Survey of millennials also shows some are hesitant to put money in markets
Millennials constantly hear that time is on their side, but for the first decade of their adult lives, they have been the victims of bad timing, contends Ryan Bailey, head of the retail banking group at San Francisco-based Bank of the West.
Over the last decade, millennials saw the devastating effects of a market downturn, slow wage growth, and low participation in a bull market, Bailey asserts.
According to the Bank of the West 2018 Millennial Study, these equities-shy millennials have turned to real estate as the cornerstone of their investment portfolio, with homeownership emerging as the most popular ingredient of their American Dream (56 percent).
Following homeownership, half cited paying off debt and having the financial means to retire comfortably as the second and third most critical components, respectively.
And yet, their desire to own a home is pushing some millennials to risk their other goals by taking on mortgages and borrowing against their retirement savings. One in four of those surveyed say they’re willing to withdraw or borrow against retirement funds to finance down payments for a home.
“The fact that nearly one in three millennials who already own their homes have dipped into their retirement nest eggs to finance their down payment is alarming,” Bailey says.
Millennial homeowners might be rushing into a homebuying decision without asking all the right questions. Sixty-eight percent reported buyer’s remorse, wishing they had been more prepared going into the purchase. Forty-four percent had issues with space itself, saying that once they inked the deal, they felt stuck in one place, realized there was damage to the house or discovered that the space didn’t work for their family. Further, 41 percent cited financial regrets, saying they felt stretched too thin financially or they should have put more money down from the start.
Time has worked against millennials when it comes to homebuying, he asserts. Most millennials weren’t ready to close on a home when housing prices were at their lowest and interest rates hovered just above zero. And for those who might now feel ready, the new Tax Cuts and Jobs Act eliminates some of the homeownership tax breaks, removing the ability for homeowners to deduct state and local property taxes from federal tax bills.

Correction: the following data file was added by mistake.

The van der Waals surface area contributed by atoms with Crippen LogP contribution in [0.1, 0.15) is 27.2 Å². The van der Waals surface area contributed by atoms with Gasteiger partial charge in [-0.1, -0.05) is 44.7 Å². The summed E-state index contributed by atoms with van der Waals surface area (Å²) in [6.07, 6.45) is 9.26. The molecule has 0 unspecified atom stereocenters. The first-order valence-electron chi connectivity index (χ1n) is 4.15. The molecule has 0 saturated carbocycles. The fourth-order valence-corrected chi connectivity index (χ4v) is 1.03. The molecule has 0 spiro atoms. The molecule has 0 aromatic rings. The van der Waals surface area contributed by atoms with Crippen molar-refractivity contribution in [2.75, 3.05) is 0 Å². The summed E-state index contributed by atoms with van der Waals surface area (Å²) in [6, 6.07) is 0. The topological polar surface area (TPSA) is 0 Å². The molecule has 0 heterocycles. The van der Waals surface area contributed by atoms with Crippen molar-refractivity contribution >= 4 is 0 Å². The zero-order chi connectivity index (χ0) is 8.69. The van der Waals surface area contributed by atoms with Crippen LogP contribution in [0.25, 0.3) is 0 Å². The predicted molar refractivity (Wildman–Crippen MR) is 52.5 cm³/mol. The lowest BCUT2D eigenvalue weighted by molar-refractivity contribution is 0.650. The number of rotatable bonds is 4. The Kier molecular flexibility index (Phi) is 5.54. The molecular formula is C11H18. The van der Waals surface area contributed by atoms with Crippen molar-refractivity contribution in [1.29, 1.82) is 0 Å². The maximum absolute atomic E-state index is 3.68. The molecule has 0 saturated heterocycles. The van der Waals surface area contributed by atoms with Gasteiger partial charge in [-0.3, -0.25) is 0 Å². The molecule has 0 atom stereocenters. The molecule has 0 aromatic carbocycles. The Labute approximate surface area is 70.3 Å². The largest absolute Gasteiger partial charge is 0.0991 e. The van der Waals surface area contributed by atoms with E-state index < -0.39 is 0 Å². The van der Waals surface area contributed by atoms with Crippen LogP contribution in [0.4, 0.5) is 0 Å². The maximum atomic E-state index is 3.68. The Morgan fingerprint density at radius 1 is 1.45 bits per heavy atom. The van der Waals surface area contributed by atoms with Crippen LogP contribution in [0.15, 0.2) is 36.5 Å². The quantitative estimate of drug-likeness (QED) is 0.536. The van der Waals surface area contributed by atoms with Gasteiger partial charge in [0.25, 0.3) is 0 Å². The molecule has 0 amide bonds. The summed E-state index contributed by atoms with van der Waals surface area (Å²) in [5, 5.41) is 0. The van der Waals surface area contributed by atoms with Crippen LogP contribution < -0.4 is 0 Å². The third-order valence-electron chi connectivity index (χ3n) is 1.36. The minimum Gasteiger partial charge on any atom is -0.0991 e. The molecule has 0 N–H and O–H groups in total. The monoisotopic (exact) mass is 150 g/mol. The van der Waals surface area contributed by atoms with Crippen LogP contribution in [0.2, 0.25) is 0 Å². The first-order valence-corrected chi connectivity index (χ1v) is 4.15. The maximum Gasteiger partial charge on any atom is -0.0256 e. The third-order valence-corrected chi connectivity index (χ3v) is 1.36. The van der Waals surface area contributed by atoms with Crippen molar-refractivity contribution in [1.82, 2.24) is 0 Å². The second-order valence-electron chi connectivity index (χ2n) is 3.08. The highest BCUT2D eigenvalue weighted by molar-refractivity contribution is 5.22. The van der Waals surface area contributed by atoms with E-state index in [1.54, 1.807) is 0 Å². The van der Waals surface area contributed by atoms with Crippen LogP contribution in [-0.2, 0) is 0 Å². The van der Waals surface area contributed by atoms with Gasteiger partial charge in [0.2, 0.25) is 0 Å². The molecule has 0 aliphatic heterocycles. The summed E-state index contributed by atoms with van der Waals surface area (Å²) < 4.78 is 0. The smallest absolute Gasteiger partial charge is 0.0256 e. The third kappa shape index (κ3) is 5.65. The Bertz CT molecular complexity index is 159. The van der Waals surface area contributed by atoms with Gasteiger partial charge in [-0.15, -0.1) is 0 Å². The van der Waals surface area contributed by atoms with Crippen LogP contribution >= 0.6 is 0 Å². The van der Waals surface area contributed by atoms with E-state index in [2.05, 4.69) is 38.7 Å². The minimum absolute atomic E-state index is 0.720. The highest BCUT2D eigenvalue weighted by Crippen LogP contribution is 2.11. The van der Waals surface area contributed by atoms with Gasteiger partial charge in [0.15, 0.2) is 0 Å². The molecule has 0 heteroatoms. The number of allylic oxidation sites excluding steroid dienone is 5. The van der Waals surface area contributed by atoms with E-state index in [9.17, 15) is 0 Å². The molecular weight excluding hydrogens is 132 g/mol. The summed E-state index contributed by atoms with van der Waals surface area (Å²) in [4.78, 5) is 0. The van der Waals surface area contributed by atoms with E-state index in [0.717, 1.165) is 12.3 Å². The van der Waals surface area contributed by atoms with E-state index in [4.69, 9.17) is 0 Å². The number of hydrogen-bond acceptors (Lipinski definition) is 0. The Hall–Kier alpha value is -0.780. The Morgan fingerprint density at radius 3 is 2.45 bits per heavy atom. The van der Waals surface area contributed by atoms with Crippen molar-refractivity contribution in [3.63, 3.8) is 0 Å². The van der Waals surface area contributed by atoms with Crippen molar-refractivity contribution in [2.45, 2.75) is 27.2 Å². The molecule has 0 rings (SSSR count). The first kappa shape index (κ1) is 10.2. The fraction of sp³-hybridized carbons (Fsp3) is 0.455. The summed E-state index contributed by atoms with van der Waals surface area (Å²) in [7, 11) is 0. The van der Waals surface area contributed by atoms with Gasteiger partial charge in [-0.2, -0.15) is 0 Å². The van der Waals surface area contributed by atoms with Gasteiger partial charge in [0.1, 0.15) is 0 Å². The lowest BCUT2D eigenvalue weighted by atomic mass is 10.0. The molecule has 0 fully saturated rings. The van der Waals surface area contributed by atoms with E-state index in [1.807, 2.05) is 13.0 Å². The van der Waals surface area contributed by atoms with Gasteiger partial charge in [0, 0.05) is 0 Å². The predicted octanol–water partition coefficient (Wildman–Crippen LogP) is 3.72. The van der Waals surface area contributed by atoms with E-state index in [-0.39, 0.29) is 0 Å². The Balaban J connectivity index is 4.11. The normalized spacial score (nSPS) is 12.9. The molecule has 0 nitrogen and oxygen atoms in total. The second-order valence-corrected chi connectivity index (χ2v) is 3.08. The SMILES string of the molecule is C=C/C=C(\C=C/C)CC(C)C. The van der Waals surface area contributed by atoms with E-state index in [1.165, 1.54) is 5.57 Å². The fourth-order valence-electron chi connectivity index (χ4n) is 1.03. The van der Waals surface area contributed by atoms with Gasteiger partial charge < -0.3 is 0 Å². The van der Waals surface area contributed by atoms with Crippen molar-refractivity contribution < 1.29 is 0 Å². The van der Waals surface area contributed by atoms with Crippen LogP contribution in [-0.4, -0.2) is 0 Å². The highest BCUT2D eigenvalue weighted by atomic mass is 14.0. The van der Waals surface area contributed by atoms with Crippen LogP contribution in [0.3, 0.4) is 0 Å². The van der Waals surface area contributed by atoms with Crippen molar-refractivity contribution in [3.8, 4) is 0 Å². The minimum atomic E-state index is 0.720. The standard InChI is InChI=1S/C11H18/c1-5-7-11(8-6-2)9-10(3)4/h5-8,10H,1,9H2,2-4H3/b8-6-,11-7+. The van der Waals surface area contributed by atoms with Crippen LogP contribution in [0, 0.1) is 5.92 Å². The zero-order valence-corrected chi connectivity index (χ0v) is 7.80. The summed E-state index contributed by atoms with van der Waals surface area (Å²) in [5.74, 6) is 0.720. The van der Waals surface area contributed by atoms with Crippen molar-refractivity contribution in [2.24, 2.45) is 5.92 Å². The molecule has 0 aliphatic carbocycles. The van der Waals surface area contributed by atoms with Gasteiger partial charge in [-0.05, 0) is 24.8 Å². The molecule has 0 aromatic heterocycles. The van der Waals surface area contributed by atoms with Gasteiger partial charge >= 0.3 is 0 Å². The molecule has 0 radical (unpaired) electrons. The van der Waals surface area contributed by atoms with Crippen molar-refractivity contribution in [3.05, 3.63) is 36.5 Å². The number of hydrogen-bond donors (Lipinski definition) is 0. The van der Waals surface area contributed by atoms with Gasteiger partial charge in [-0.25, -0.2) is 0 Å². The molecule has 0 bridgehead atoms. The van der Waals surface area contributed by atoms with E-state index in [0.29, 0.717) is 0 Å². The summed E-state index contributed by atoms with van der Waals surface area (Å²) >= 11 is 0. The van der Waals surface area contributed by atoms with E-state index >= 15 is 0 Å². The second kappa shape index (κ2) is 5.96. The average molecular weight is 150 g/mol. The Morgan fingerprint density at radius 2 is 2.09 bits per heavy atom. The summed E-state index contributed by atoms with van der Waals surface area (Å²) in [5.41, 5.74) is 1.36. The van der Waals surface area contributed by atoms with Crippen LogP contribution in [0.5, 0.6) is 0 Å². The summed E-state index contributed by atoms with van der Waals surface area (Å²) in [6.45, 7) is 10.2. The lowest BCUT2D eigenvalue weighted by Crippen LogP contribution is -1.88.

Despite this, four in 10 millennials in our study are homeowners already, with nearly all others interested in someday owning a home (92 percent). Although they saw how quickly home values can depreciate during last decade’s housing crisis, 59 percent still believe it’s a good investment or say it makes more financial sense to own than rent.
Sixty-nine percent of millennials in the study believe that you have really only made it when you’re free of debt. Just under 60 percent say they pay off their credit card balances in full each month. And when it comes to paying for everyday purchases, they’re a mixed bag. When paying for items in person, six in 10 say they avoid credit cards.
Yet, the study indicates millennials are comfortable on some level with leveraging themselves for certain express purposes, such as homeownership-a purchase that puts most people into debt for decades. Over four in 10 millennials don’t pay their credit card balances off in full each month. Sixty percent of the group says it feels comfortable carrying this revolving debtincluding two-thirds of those who are already homeowners. And when making online purchases, just over half is more inclined to use credit cards or credit card rewards, such as cash back or points.
Millennials feel overwhelmingly confident in their own ability to use financial products, including common investment vehicles. Millennials also have age-appropriate attitudes toward asset allocation, with two-thirds agreeing that the more time they have until retirement, the more aggressive they can be with their investing strategy, Bailey says.
This article provided by NewsEdge.